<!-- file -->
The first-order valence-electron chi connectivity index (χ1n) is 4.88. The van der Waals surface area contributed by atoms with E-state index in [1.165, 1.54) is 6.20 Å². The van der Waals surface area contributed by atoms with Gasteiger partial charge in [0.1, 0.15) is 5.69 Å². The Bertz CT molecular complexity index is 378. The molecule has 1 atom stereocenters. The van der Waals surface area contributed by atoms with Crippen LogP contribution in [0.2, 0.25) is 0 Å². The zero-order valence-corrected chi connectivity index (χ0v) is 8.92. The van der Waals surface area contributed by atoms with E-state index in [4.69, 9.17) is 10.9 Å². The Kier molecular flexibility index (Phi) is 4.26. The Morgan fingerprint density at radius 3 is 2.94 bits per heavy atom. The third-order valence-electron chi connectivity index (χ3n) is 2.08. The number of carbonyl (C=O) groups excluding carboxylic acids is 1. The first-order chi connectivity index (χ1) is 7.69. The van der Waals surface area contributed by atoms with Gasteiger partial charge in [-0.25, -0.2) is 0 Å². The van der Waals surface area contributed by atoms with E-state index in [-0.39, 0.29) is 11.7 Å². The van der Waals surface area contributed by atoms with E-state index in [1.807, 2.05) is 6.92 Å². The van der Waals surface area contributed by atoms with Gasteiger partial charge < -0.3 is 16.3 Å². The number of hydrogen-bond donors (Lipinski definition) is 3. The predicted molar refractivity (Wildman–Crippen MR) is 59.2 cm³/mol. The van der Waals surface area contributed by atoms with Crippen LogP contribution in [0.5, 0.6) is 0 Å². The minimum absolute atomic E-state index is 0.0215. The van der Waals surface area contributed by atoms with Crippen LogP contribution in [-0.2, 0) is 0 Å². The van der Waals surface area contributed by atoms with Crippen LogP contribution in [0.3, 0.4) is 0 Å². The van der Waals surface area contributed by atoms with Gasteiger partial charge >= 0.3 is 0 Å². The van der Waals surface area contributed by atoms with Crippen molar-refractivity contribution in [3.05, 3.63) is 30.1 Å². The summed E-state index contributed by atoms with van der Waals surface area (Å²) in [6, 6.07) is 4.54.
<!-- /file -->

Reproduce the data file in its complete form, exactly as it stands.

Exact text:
The first-order valence-electron chi connectivity index (χ1n) is 4.88. The van der Waals surface area contributed by atoms with E-state index in [1.165, 1.54) is 6.20 Å². The van der Waals surface area contributed by atoms with Gasteiger partial charge in [0.1, 0.15) is 5.69 Å². The Bertz CT molecular complexity index is 378. The molecule has 1 atom stereocenters. The van der Waals surface area contributed by atoms with Crippen LogP contribution in [0.2, 0.25) is 0 Å². The zero-order valence-corrected chi connectivity index (χ0v) is 8.92. The van der Waals surface area contributed by atoms with E-state index in [4.69, 9.17) is 10.9 Å². The Kier molecular flexibility index (Phi) is 4.26. The Morgan fingerprint density at radius 3 is 2.94 bits per heavy atom. The third-order valence-electron chi connectivity index (χ3n) is 2.08. The number of carbonyl (C=O) groups excluding carboxylic acids is 1. The first-order chi connectivity index (χ1) is 7.69. The van der Waals surface area contributed by atoms with Gasteiger partial charge in [-0.25, -0.2) is 0 Å². The van der Waals surface area contributed by atoms with E-state index in [-0.39, 0.29) is 11.7 Å². The van der Waals surface area contributed by atoms with E-state index in [1.807, 2.05) is 6.92 Å². The van der Waals surface area contributed by atoms with Gasteiger partial charge < -0.3 is 16.3 Å². The number of hydrogen-bond donors (Lipinski definition) is 3. The predicted molar refractivity (Wildman–Crippen MR) is 59.2 cm³/mol. The van der Waals surface area contributed by atoms with Crippen LogP contribution in [0.5, 0.6) is 0 Å². The minimum absolute atomic E-state index is 0.0215. The van der Waals surface area contributed by atoms with Crippen LogP contribution in [-0.2, 0) is 0 Å². The van der Waals surface area contributed by atoms with Crippen LogP contribution in [0.3, 0.4) is 0 Å². The van der Waals surface area contributed by atoms with Gasteiger partial charge >= 0.3 is 0 Å². The van der Waals surface area contributed by atoms with Crippen molar-refractivity contribution in [3.05, 3.63) is 30.1 Å². The summed E-state index contributed by atoms with van der Waals surface area (Å²) in [6, 6.07) is 4.54.